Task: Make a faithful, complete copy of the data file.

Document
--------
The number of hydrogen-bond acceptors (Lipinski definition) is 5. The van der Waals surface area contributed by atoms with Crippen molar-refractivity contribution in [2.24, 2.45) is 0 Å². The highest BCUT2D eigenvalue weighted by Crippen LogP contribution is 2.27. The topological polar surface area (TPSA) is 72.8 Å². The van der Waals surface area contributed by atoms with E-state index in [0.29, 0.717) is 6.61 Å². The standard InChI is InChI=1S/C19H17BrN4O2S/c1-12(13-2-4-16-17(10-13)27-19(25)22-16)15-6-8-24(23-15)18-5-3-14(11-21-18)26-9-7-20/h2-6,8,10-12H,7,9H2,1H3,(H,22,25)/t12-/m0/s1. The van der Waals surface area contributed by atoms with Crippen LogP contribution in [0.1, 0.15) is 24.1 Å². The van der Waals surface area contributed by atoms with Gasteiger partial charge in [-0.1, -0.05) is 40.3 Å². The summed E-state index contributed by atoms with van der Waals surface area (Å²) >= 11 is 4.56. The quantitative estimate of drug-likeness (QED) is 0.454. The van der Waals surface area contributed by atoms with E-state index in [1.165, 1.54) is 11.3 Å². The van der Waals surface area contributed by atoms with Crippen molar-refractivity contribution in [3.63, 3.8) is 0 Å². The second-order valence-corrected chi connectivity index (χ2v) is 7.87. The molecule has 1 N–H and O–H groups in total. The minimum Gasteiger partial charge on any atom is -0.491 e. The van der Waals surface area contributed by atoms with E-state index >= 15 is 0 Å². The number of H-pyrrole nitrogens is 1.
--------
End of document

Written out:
The number of hydrogen-bond acceptors (Lipinski definition) is 5. The van der Waals surface area contributed by atoms with Crippen molar-refractivity contribution in [2.24, 2.45) is 0 Å². The highest BCUT2D eigenvalue weighted by Crippen LogP contribution is 2.27. The topological polar surface area (TPSA) is 72.8 Å². The van der Waals surface area contributed by atoms with E-state index in [0.29, 0.717) is 6.61 Å². The standard InChI is InChI=1S/C19H17BrN4O2S/c1-12(13-2-4-16-17(10-13)27-19(25)22-16)15-6-8-24(23-15)18-5-3-14(11-21-18)26-9-7-20/h2-6,8,10-12H,7,9H2,1H3,(H,22,25)/t12-/m0/s1. The van der Waals surface area contributed by atoms with Crippen LogP contribution in [0.1, 0.15) is 24.1 Å². The van der Waals surface area contributed by atoms with Gasteiger partial charge in [-0.1, -0.05) is 40.3 Å². The summed E-state index contributed by atoms with van der Waals surface area (Å²) >= 11 is 4.56. The quantitative estimate of drug-likeness (QED) is 0.454. The van der Waals surface area contributed by atoms with E-state index in [1.165, 1.54) is 11.3 Å². The van der Waals surface area contributed by atoms with Crippen molar-refractivity contribution in [3.63, 3.8) is 0 Å². The second-order valence-corrected chi connectivity index (χ2v) is 7.87. The molecule has 1 N–H and O–H groups in total. The minimum Gasteiger partial charge on any atom is -0.491 e. The van der Waals surface area contributed by atoms with E-state index >= 15 is 0 Å². The number of H-pyrrole nitrogens is 1.